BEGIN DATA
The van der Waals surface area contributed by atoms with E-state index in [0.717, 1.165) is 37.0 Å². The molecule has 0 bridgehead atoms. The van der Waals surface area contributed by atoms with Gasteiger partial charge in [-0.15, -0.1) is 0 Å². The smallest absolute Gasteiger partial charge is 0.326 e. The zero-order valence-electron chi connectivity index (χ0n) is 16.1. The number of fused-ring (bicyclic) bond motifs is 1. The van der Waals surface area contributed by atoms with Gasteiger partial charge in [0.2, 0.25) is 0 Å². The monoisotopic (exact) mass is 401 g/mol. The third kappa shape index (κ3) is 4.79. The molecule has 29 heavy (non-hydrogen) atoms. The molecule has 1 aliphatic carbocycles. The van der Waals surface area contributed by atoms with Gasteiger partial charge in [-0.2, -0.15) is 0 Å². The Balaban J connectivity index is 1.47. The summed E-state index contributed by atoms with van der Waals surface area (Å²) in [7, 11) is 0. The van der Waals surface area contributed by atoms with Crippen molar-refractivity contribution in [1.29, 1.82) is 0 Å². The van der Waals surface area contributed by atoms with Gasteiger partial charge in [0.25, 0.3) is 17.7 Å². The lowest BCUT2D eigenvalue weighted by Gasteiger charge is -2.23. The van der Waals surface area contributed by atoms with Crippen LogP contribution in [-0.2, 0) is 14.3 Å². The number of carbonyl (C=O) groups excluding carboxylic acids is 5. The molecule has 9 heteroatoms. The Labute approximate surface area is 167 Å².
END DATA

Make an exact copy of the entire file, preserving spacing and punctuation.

The van der Waals surface area contributed by atoms with E-state index in [0.717, 1.165) is 37.0 Å². The molecule has 0 bridgehead atoms. The van der Waals surface area contributed by atoms with Gasteiger partial charge in [-0.15, -0.1) is 0 Å². The smallest absolute Gasteiger partial charge is 0.326 e. The zero-order valence-electron chi connectivity index (χ0n) is 16.1. The number of fused-ring (bicyclic) bond motifs is 1. The van der Waals surface area contributed by atoms with Gasteiger partial charge in [0.2, 0.25) is 0 Å². The monoisotopic (exact) mass is 401 g/mol. The third kappa shape index (κ3) is 4.79. The molecule has 29 heavy (non-hydrogen) atoms. The molecule has 1 aliphatic carbocycles. The van der Waals surface area contributed by atoms with Gasteiger partial charge in [-0.2, -0.15) is 0 Å². The Balaban J connectivity index is 1.47. The summed E-state index contributed by atoms with van der Waals surface area (Å²) in [7, 11) is 0. The van der Waals surface area contributed by atoms with Crippen molar-refractivity contribution in [1.29, 1.82) is 0 Å². The van der Waals surface area contributed by atoms with Gasteiger partial charge in [0.25, 0.3) is 17.7 Å². The lowest BCUT2D eigenvalue weighted by Gasteiger charge is -2.23. The van der Waals surface area contributed by atoms with Crippen LogP contribution in [-0.2, 0) is 14.3 Å². The number of carbonyl (C=O) groups excluding carboxylic acids is 5. The molecule has 9 heteroatoms. The Labute approximate surface area is 167 Å².